"This takes political motivations off the table in immigration policy and allows it to be about the lives of the people themselves, not the advancement of politicians and their parties. If our Democratic friends mean what they say about their “compassion,” they should have no objection. If they do, they simply expose themselves as political opportunists with no real interest in the welfare of what they euphemistically choose to call “undocumented workers,” only in creating a voting bloc."That would be nice... and overall, denying the franchise to illegals given amnesty citizenship seems like an OK idea... better than nothing, better than most legislation ideas being bandied about, and addressing one of the biggest problems with mass amnesty.
Except that passing such a law would, in fact, be disastrous.
Sebastian of PAGunBlog referred to the idea as "Amnesty Light", which isn't a bad way of putting it. More accurate though, would be to call it "Citizenship light"... which is a problem in several ways.
First of all, purely from a practical standpoint, the franchise limitation provision would fail in its intended goal.
The core issue, is that if such a law passed, it would effectively create multi-tiered citizenship: "Amnesty Citizens" and "Full Citizens"
In addition to the MANY other areas where this could be legally problematic; this would almost certainly be ruled, by just about any court, to be a 14th amendment violation (a privileges and immunities clause violation at the least, and possibly an equal protection violation).
Of course, it is not necessarily unconstitutional to limit the franchise by legislation (though based on court rulings over the past 60 years, that has some pretty strict, if ill defined, limits). For example, federally, we limit the franchise to those over 18. In most states they limit the franchise of felons, to some degree or another.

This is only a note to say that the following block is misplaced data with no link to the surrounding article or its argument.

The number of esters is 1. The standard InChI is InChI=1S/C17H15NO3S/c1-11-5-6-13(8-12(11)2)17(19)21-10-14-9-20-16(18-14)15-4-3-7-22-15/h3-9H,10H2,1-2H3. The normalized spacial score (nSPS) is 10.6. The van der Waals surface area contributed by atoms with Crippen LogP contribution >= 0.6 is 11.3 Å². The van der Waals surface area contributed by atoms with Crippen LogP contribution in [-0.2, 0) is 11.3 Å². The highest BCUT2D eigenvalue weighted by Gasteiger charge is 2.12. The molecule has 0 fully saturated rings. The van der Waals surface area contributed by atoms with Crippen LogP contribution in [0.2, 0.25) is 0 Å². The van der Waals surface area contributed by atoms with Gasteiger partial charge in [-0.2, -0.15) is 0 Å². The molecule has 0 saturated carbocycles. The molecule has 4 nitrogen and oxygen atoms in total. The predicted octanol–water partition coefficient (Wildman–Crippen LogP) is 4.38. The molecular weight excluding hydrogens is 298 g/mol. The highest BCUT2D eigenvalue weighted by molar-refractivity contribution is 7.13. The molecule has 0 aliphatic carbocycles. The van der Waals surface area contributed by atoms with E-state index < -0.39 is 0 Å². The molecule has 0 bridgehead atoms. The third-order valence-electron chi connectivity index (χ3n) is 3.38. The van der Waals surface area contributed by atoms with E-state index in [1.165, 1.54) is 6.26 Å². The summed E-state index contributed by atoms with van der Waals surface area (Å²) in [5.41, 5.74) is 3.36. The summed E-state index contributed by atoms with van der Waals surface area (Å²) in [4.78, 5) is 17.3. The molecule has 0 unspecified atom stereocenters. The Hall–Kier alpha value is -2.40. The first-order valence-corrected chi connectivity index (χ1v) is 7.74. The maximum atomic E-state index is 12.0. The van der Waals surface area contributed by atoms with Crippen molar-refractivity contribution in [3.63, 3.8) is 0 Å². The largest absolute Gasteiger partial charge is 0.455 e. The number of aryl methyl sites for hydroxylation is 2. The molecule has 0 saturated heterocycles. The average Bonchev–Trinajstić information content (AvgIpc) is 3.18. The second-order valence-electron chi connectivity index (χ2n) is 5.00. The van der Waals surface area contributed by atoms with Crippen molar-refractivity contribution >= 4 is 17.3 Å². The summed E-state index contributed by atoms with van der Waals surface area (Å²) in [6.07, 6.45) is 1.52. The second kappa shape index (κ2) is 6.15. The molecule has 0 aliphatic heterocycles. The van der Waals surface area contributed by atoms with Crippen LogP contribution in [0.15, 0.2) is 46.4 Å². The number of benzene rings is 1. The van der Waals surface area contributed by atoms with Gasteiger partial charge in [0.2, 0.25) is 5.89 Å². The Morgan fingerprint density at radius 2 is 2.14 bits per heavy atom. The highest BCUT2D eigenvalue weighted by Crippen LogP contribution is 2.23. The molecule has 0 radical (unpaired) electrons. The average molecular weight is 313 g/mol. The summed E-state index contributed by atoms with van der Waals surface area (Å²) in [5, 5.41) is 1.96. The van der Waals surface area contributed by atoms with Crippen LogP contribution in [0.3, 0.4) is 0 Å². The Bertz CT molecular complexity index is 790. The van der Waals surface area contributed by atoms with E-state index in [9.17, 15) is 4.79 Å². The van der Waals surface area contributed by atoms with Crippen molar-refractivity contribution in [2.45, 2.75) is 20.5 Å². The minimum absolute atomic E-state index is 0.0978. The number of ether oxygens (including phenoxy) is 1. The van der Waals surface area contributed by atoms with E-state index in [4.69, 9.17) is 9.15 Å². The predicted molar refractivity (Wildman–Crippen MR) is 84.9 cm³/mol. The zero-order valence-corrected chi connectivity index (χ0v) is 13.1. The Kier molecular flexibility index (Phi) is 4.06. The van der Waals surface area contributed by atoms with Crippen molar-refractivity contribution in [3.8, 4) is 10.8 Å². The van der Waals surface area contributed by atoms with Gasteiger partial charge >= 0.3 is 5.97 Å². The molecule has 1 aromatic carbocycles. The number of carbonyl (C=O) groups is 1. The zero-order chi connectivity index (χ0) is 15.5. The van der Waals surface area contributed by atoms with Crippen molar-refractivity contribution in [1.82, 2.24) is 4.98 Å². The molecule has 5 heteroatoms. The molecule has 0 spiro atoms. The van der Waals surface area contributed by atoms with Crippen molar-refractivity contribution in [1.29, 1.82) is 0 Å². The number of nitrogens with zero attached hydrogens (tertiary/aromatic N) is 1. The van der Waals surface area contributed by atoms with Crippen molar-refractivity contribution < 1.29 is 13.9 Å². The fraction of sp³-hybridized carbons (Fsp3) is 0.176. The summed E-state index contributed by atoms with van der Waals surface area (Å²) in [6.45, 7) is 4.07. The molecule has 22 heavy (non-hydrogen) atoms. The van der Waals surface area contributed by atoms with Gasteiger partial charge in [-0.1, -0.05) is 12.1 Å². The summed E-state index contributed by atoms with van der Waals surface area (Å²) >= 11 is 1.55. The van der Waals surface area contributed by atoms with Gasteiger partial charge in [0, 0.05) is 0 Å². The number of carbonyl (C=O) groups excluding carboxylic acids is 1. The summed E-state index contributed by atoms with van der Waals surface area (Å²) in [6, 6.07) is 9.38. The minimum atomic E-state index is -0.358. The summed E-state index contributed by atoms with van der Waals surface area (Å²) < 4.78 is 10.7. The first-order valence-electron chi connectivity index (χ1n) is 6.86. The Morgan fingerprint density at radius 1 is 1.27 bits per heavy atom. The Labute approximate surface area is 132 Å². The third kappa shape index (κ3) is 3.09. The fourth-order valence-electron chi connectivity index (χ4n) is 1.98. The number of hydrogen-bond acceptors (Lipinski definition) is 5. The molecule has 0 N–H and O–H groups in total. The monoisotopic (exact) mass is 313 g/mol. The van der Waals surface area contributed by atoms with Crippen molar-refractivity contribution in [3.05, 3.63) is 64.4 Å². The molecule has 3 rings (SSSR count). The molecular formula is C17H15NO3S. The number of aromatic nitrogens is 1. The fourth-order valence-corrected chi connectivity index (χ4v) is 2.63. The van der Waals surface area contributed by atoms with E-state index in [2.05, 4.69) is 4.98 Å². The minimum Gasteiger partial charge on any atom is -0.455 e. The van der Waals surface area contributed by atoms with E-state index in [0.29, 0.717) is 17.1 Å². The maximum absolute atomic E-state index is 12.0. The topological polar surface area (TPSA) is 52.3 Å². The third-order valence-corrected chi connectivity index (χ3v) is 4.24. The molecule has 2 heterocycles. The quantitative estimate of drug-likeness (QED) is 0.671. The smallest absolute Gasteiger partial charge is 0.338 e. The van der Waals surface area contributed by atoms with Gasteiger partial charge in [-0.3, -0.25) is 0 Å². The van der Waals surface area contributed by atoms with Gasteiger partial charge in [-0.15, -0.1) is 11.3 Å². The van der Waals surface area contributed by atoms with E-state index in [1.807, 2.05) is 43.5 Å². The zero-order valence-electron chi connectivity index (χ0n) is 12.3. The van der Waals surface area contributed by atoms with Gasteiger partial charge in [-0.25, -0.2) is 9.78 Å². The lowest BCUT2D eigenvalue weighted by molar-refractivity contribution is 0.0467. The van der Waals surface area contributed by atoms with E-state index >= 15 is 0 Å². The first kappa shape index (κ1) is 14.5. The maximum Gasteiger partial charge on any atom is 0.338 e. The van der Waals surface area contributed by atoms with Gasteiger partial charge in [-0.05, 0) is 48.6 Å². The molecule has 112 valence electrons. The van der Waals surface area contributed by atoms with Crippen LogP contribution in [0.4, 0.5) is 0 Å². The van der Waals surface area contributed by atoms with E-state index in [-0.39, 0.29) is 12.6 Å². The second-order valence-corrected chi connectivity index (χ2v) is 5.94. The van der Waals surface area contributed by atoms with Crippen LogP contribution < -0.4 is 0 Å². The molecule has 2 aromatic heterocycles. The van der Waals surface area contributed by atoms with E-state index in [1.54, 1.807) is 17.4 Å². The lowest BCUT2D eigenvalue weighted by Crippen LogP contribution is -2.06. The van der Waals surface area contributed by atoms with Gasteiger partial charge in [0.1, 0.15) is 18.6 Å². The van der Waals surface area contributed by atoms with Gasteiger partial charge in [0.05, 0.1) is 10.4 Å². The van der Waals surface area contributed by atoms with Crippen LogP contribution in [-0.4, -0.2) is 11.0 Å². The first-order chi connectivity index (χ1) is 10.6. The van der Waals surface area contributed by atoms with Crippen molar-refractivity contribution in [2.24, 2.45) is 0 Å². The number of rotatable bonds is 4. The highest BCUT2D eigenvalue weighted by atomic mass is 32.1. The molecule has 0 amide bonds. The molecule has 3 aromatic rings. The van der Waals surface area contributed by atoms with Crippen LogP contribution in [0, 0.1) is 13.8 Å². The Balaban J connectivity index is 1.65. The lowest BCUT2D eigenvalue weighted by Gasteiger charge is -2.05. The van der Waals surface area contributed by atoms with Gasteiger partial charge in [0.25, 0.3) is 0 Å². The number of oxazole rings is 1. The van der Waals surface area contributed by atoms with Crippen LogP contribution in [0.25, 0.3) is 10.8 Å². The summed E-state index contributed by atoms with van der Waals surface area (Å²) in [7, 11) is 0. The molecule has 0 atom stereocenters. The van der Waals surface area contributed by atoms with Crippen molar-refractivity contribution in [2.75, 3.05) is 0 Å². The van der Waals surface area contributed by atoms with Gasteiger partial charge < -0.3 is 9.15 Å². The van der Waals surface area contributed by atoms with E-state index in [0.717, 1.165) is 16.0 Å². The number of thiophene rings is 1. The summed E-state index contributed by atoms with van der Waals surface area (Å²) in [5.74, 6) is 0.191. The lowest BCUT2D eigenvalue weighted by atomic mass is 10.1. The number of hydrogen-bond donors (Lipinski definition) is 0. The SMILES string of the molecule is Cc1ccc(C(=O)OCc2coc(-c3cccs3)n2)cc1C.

It is almost certainly unconstitutional however, to permanently deny franchise en-bloc, based on arbitrary characteristics, or on acts that were committed prior to passage of such a law.
It may even simply be ruled to be a fundamental violation of our system of citizenship as a whole; and that congress does not have the power to create a limited class of citizenship through legislation.
... I actually think that's likely. I don't believe congress has the power to create a limited citizenship by legislation.
I'd say that was absolutely the case, but there is a little wiggle room in the constitution, the 14th amendment, and the body of citizenship law; which potentially leaves it open to interpretation by a judge.
In that case, creating a limited citizenship would require a constitutional amendment... which will NEVER happen.
Oh an important aside... Some may suggest that the legal problems could be circumvented by requiring amnesty seekers to voluntarily agree to give up the franchise as part of their citizenship agreement. Effectively, each amnesty seeker would sign a consent decree voluntarily surrendering the franchise.
Normally, a consent decree can be used to enforce conditions that the government otherwise would not have the power to enforce, but there here are a few major exceptions.